Books to read:
more to come…..
Everywhere there are acts of kindness taking place. Our local channel for children has a kindest kid contest, teachers have kindness walls, counselors are telling of kindness as the key to successful relationships, I want to bring your attention to one of the most important ways to be kind that you might be missing.
I’m sure you are kind to your children or children you care for, I’m sure you are kind to your husband, wife, extended family, friends, colleagues, church groups, sales clerks, and I could go on. My question is, are you kind to yourself?
You are a very important person in your life, you are your first best friend, have you appreciated yourself lately? Are you chuckling to yourself right now reading this? I hope it is because you know I am right! It is called self-compassion. Be sure to take time to nurture yourself, create your happiness (of course, I had to say that), take a break, smell the roses, and appreciate yourself. We tend to be our own worse critics. We will judge ourselves where we wouldn’t judge or criticize another. This is a current area of research because so many of us have difficulty with this. However you treat and see yourself, others will too.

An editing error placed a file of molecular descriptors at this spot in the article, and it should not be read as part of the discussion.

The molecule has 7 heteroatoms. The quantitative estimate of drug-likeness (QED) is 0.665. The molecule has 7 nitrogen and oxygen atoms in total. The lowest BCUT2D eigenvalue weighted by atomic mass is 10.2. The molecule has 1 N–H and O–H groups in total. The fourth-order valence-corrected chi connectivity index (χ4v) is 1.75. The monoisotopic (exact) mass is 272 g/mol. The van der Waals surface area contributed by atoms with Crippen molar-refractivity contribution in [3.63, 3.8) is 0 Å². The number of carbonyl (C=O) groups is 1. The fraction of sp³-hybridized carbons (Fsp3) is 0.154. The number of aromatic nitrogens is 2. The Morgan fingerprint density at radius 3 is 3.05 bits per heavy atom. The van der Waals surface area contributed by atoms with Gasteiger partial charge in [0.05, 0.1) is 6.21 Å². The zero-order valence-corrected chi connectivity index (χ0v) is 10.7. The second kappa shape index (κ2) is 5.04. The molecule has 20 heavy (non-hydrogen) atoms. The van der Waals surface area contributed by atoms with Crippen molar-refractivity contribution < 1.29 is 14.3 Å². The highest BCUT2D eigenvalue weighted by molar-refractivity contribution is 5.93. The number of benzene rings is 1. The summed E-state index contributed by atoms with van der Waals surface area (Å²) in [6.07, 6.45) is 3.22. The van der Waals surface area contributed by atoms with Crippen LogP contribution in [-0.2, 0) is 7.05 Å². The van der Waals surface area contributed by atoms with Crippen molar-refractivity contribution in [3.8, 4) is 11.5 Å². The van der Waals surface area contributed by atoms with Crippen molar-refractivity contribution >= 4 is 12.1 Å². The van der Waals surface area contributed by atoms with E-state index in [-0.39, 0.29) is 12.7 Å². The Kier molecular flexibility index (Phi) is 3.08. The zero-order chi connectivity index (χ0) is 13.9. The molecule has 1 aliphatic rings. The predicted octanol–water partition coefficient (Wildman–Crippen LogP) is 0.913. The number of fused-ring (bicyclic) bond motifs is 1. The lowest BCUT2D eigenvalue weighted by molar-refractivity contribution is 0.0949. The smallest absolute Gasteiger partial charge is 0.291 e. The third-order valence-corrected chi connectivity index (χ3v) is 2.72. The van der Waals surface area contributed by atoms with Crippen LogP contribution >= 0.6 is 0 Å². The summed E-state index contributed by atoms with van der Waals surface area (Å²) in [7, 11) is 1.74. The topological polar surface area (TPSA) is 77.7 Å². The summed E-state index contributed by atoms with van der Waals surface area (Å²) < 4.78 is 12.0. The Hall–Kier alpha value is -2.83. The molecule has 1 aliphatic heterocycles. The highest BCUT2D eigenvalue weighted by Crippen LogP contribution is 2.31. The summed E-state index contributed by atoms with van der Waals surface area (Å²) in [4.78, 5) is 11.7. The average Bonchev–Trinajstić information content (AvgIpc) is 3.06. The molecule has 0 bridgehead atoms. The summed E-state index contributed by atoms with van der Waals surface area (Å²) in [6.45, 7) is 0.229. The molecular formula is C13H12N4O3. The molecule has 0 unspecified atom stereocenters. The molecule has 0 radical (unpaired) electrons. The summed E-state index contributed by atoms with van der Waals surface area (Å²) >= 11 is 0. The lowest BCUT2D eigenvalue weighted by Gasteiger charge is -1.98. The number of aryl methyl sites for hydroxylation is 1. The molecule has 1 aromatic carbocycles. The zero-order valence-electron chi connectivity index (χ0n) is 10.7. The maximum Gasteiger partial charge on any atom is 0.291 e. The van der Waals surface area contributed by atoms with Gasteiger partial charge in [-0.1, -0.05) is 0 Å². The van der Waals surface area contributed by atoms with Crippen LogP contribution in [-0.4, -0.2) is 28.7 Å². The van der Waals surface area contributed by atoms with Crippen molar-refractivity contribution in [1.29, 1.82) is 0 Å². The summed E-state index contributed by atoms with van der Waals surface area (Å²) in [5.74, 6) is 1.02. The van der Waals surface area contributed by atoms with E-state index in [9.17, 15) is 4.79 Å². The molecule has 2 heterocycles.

This is especially important if you do have children. Your children will learn about self-compassion by the example that you set. I discovered inspiring books for my children by Dr. Wayne W. Dyer which help them to understand self compassion, self-awareness and improve their self-confidence. Dr. Dyer wrote “Incredible You” and “Unstoppable Me”, among others. These, like many children’s books, are wonderful to read over and over throughout your children’s childhood. Because my children liked these books, I looked for another. I then found, “No Excuses!”
“No Excuses!” is a story of a young boy who loved sea turtles and dreamed of becoming a marine biologist. My oldest son and I refer to this book often as a reminder to stay focused on our goals. The first time I read this with my son, I learned a lesson myself!
Dr. Dyer writes this story to increase children’s understanding of what excuses are, where they come from and not to let excuses stand in the way of their dreams. I had never really thought about my own excuses in the way he described. At the end of this book I noticed that Dr. Dyer had written a more in-depth book for adults titled “EXCUSES BEGONE!” How to Change Lifelong, Self-Defeating Thinking Habits. Got it, read it, and I would recommend it, if you find yourself holding back because of excuses. This was where I first realized how strong our mindsets are but, how possible it is to change them. When I asked my children to believe in themselves that they can do anything with effort, a good support team, and positive thinking….why was I not telling myself the same?
I hope YOU know that with effort, a good support team, and positive thinking you can do anything! Are you telling yourself the same? Remember to be kind to yourself and don’t let your excuses stand in the way of reaching your goals, big or small. 🙂